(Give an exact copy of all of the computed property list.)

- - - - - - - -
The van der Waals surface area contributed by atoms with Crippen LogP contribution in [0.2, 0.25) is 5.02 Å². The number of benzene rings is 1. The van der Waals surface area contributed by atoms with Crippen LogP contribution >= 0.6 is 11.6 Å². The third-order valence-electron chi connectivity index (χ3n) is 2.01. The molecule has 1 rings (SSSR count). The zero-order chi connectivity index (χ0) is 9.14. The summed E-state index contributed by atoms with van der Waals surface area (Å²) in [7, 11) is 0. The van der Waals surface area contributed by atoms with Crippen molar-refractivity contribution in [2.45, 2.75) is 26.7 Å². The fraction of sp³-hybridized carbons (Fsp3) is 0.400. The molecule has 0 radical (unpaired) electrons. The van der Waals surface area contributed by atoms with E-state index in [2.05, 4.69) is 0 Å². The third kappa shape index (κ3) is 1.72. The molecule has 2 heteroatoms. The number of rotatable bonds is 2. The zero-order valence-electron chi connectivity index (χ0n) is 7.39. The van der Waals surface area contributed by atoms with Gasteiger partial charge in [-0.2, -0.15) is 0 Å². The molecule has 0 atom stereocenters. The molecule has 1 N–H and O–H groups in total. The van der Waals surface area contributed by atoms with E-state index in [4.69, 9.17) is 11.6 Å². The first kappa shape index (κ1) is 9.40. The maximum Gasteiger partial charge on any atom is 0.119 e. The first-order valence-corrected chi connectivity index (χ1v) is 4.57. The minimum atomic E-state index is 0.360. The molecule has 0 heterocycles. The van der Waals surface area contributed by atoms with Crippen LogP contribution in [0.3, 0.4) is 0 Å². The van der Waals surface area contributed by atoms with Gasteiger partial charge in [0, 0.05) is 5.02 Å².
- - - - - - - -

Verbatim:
The van der Waals surface area contributed by atoms with Crippen LogP contribution in [0.2, 0.25) is 5.02 Å². The number of benzene rings is 1. The van der Waals surface area contributed by atoms with Crippen LogP contribution >= 0.6 is 11.6 Å². The third-order valence-electron chi connectivity index (χ3n) is 2.01. The molecule has 1 rings (SSSR count). The zero-order chi connectivity index (χ0) is 9.14. The summed E-state index contributed by atoms with van der Waals surface area (Å²) in [7, 11) is 0. The van der Waals surface area contributed by atoms with Crippen molar-refractivity contribution in [2.45, 2.75) is 26.7 Å². The fraction of sp³-hybridized carbons (Fsp3) is 0.400. The molecule has 0 radical (unpaired) electrons. The van der Waals surface area contributed by atoms with E-state index in [2.05, 4.69) is 0 Å². The third kappa shape index (κ3) is 1.72. The molecule has 2 heteroatoms. The number of rotatable bonds is 2. The zero-order valence-electron chi connectivity index (χ0n) is 7.39. The van der Waals surface area contributed by atoms with Gasteiger partial charge in [-0.2, -0.15) is 0 Å². The molecule has 0 atom stereocenters. The molecule has 1 N–H and O–H groups in total. The van der Waals surface area contributed by atoms with E-state index in [4.69, 9.17) is 11.6 Å². The first kappa shape index (κ1) is 9.40. The maximum Gasteiger partial charge on any atom is 0.119 e. The first-order valence-corrected chi connectivity index (χ1v) is 4.57. The minimum atomic E-state index is 0.360. The molecule has 0 heterocycles. The van der Waals surface area contributed by atoms with Crippen LogP contribution in [0.3, 0.4) is 0 Å². The van der Waals surface area contributed by atoms with Gasteiger partial charge in [0, 0.05) is 5.02 Å².